)
    then (
      "audio/mpeg"
    )
    else (
      "audio/x-wav"
    )
  )
  let $requiredParameters := map {
    "text=": $text,
    "language=": $language
  }
  let $optionalParameters := (
    if (
      fn:empty($format)
      or ($format = "")
    )
    then ()
    else (
      map {
        "format=": $format
      }
    ),
    if (
      fn:empty($options)
      or ($options = "")
    )
    then ()
    else (
      map {
        "options=": $options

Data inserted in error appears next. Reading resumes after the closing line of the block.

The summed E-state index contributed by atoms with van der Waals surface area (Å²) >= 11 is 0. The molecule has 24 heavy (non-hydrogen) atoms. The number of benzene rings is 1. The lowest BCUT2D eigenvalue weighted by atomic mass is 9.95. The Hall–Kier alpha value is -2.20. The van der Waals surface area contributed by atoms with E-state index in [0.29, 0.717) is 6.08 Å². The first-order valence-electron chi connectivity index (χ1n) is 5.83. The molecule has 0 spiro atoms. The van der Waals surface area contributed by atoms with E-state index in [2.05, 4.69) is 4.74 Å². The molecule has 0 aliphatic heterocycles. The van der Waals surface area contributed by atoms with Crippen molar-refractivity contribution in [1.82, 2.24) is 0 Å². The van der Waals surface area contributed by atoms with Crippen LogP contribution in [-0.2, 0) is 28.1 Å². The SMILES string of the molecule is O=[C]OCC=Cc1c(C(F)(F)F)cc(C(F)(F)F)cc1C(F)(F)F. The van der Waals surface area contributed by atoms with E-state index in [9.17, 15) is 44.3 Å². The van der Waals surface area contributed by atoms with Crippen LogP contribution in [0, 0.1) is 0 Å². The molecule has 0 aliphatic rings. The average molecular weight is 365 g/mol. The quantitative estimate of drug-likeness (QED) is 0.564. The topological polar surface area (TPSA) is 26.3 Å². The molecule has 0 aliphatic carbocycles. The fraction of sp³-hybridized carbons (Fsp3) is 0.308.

}
    )
  )
  let $buildQueryString := (
    function(
      $key,
      $value
    ) {
      fn:concat(
        $key,
        $value
        => fn:encode-for-uri()
      )
    }
  )
  let $queryString := (
    map:merge((
      $requiredParameters,
      $optionalParameters
    ))
    => map:for-each($buildQueryString)
    => fn:string-join("&")
  )
  let $speakRequest := (
    <http:request method="get">
      <http:header name="Accept" value="{$mimeType}" />
      <http:header name="Authorization" value="{$accessToken}" />
    </http:request>
  )
  let $speakResponse := http:send-request(
    $speakRequest,
    fn:concat(
      "https://api.microsofttranslator.com/v2/http.svc/Speak?",
      $queryString
    )
  )
  let $audioData := $speakResponse[2]
  return $audioData
};

textToSpeech() explained